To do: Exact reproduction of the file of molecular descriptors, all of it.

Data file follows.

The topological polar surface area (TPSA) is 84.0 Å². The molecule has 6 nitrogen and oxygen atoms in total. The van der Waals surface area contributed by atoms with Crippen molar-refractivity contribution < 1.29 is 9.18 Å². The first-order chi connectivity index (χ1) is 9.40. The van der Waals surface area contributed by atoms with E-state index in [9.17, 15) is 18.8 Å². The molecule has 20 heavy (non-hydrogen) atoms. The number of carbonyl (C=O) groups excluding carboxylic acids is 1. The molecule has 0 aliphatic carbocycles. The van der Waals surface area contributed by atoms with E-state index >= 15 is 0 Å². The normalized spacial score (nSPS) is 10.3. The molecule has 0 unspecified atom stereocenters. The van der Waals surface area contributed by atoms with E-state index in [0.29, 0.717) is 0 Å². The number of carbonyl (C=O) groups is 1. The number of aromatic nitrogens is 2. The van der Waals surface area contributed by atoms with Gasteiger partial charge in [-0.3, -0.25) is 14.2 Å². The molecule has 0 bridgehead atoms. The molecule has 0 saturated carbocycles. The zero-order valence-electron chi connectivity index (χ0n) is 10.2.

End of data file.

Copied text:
The topological polar surface area (TPSA) is 84.0 Å². The molecule has 6 nitrogen and oxygen atoms in total. The van der Waals surface area contributed by atoms with Crippen molar-refractivity contribution < 1.29 is 9.18 Å². The first-order chi connectivity index (χ1) is 9.40. The van der Waals surface area contributed by atoms with E-state index in [9.17, 15) is 18.8 Å². The molecule has 20 heavy (non-hydrogen) atoms. The number of carbonyl (C=O) groups excluding carboxylic acids is 1. The molecule has 0 aliphatic carbocycles. The van der Waals surface area contributed by atoms with E-state index >= 15 is 0 Å². The normalized spacial score (nSPS) is 10.3. The molecule has 0 unspecified atom stereocenters. The van der Waals surface area contributed by atoms with E-state index in [0.29, 0.717) is 0 Å². The number of carbonyl (C=O) groups is 1. The number of aromatic nitrogens is 2. The van der Waals surface area contributed by atoms with Gasteiger partial charge in [-0.3, -0.25) is 14.2 Å². The molecule has 0 bridgehead atoms. The molecule has 0 saturated carbocycles. The zero-order valence-electron chi connectivity index (χ0n) is 10.2.